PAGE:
Diplomatic pressure on Russia continues to mount, as ITV News US Correspondent Emma Murphy reports
Foreign ministers from some of the world's biggest economies have condemned Russian "massacres" in the Ukrainian city of Bucha, while warning they will keep ramping up sanctions on Moscow until it pulls out of Ukraine.
In a joint statement on Thursday, ministers from the G7 (Group of Seven) spoke of "haunting" photographs of mutilated bodies, alleged executions and reports of sexual assaults at the hands of Russian troops.
Meeting on the sidelines of NATO talks in Brussels, the G7 officials said they “are taking further steps to expedite plans to reduce our reliance on Russian energy, and will work together to this end”.
Their counterpart, Ukraine's Dmytro Kuleba, also engaged in Thursday's talks, ahead of a key vote on whether to expel Russia from the UN's Human Rights Council.
He pleaded with Ukraine's western allies for "weapons, weapons, weapons", in a bid in order to bolster defence in the east of the nation, where Ukrainian forces are bracing for a new offensive in this region. Residents there have been urged to escape while they can.
Ukraine's President Volodymyr Zelenskyy made a similar appeal on for weapons on Thursday, telling the Greek parliament his country needs anti-aircraft defense systems, artillery systems, munitions and armored vehicles to hold Russia’s invasion at bay.
And in a separate video message, the leader accused the Kremlin of trying to hide evidence of civilian killings in Russian occupied areas.
The Ukrainian president claimed Moscow has "changed tactics" in a bid to interfere with an international investigation into war crimes, as Ukrainian officials continue to gather evidence of Russian atrocities in Bucha and other areas on the outskirts of Kyiv.
Today's key developments so far:
Ukraine braces for a new Russian offensive in the east, with officials urging residents in the Donbas to evacuate immediately
Fresh Ukrainian pleas for "weapons, weapons, weapons" at NATO and G7 foreign ministers meeting in Brussels
The UN is to vote on Thursday to expel Russia from its human rights council over allegations soldiers killed Ukrainian civilians as they retreated from the Kyiv area
President Zelenskyy says a new raft of international sanctions against the Kremlin aren't strong enough and give Russian invaders "permission" to "launch new bloodshed" in the east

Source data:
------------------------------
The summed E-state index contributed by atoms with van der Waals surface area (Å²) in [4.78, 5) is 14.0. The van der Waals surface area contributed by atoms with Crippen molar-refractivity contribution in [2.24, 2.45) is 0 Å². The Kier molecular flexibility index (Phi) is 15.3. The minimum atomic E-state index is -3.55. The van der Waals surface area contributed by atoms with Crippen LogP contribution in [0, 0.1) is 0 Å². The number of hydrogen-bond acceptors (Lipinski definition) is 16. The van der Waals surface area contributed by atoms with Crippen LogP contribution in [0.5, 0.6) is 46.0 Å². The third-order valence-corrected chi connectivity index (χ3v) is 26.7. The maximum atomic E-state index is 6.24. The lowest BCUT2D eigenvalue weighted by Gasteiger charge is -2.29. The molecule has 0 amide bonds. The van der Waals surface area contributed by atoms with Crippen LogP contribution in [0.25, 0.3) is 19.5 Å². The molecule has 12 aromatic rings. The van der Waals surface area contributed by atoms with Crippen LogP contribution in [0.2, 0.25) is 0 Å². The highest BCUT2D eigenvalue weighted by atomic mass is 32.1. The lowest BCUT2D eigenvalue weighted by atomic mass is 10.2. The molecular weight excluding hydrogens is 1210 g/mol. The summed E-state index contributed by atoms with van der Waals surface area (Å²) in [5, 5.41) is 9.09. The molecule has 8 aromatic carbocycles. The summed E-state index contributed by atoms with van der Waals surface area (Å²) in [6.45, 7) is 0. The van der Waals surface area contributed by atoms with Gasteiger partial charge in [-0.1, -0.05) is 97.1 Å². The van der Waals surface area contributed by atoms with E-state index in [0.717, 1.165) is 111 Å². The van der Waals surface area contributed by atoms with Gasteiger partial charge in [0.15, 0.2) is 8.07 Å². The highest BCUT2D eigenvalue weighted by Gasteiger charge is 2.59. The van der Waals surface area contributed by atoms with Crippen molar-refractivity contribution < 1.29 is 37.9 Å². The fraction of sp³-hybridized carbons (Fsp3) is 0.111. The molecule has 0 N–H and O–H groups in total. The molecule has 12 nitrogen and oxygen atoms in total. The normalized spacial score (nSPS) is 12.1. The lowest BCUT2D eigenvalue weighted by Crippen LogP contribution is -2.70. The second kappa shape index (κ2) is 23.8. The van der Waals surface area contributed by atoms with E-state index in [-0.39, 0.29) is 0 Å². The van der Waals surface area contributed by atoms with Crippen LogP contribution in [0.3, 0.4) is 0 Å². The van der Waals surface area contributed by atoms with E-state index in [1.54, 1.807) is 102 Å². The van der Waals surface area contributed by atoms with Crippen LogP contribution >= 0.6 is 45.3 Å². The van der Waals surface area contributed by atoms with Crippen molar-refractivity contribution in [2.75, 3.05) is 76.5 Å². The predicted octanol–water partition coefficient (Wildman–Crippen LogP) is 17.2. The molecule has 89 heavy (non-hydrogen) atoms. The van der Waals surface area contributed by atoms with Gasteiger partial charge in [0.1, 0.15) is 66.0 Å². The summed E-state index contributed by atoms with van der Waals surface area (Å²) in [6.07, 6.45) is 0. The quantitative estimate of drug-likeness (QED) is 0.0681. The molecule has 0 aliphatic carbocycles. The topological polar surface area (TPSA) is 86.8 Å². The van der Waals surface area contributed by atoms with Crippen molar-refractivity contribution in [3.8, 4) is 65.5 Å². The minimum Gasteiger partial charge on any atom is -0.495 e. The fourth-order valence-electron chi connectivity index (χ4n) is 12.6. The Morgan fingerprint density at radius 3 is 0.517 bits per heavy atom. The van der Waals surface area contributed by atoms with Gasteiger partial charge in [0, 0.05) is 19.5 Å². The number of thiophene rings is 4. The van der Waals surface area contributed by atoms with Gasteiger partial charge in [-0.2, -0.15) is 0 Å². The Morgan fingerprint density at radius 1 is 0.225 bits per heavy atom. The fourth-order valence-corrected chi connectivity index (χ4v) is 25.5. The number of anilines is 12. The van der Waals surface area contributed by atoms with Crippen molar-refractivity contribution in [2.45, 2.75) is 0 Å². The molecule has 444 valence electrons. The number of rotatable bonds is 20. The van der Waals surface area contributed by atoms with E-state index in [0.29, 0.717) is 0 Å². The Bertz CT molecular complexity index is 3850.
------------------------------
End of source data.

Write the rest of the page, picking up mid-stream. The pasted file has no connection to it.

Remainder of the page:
The mayor of Mariupol says 5,000 civilians have been killed in the city and accuses Russia of using "mobile crematoriums" to "cover their tracks"
The Ukrainian president claims Russia has changed tactics and is removing bodies before they leave occupied areas to hide evidence amid an international war crimes investigation
The mayor of Mariupol also accused Russian troops of using mobile crematoriums to burn the bodies of civilians in the besieged city in a bid to "cover their tracks".
Mayor Vadym Boichenko said more than 5,000 have been killed in the city. Of those, 210 were children.
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"The killers are covering their tracks. Russian mobile crematoriums have started operating in Mariupol," said the mayor in a statement on the city council's Telegram account.
He claimed Russia "ordered the destruction of any evidence of crimes committed by its army in Mariupol", following global revulsion over videos and photos of streets in the town of Bucha strewn with corpses of what appeared to be civilians.
The mayor also claimed Russian forces bombed hospitals, including one where 50 people burned to death.
The UN General Assembly will vote on Thursday to suspend Russia from the world organisation's leading human rights body over allegations soldiers killed civilians while retreating from the region around Ukraine’s capital.
US Ambassador Linda Thomas-Greenfield made the call for Russia to be stripped of its seat calling its participation in the council a "farce".
Russia has vehemently denied its troops were responsible for the killings around Kyiv's suburbs.
After Russia's six-week old invasion failed to seize Ukraine's capital quickly, its focus is now on its industrial heartland of the Donbas - a mostly Russian speaking region in eastern Ukraine.
“My agenda is very simple… it’s weapons, weapons and weapons,” Mr Kuleba said as he arrived at NATO headquarters for talks with the military organisation’s foreign ministers on Thursday.
“The more weapons we get and the sooner they arrive in Ukraine, the more human lives will be saved."
Adding pressure to the international community for help, President Zelenskyy said in his video address that the west's fresh round of sanctions aren't strong enough and give Russian invaders "permission" to "launch new bloodshed" in the east.
"If there is no painful package of sanctions against Russia and if there is no real supply of necessary weapons that we have asked for many times, then Russia will see it as the permission to go further, to attack, to launch a new bloodshed in the Donbas," he said.
Some NATO nations worry they may be Russia’s next target, but the alliance is striving to avoid actions that might pull any of its 30 members directly into the war.
Still, the alliance's Secretary-General Jens Stoltenberg urged member nations to send Ukraine more weapons - and not just defensive arms.
“Ukraine is fighting a defensive war, so this distinction between offensive and defensive weapons doesn’t actually have any real meaning," he said.
Growing numbers of Putin’s troops, along with mercenaries, have been reported moving into the Donbas, where Russia-backed separatists have fought Ukrainian forces for eight years and control two areas.
Ukrainian Deputy Prime Minister Iryna Vereshchuk urged civilians to evacuate to safer regions before it was too late.
“Later, people will come under fire, and we won’t be able to do anything to help them," Ms Vereshchuk said.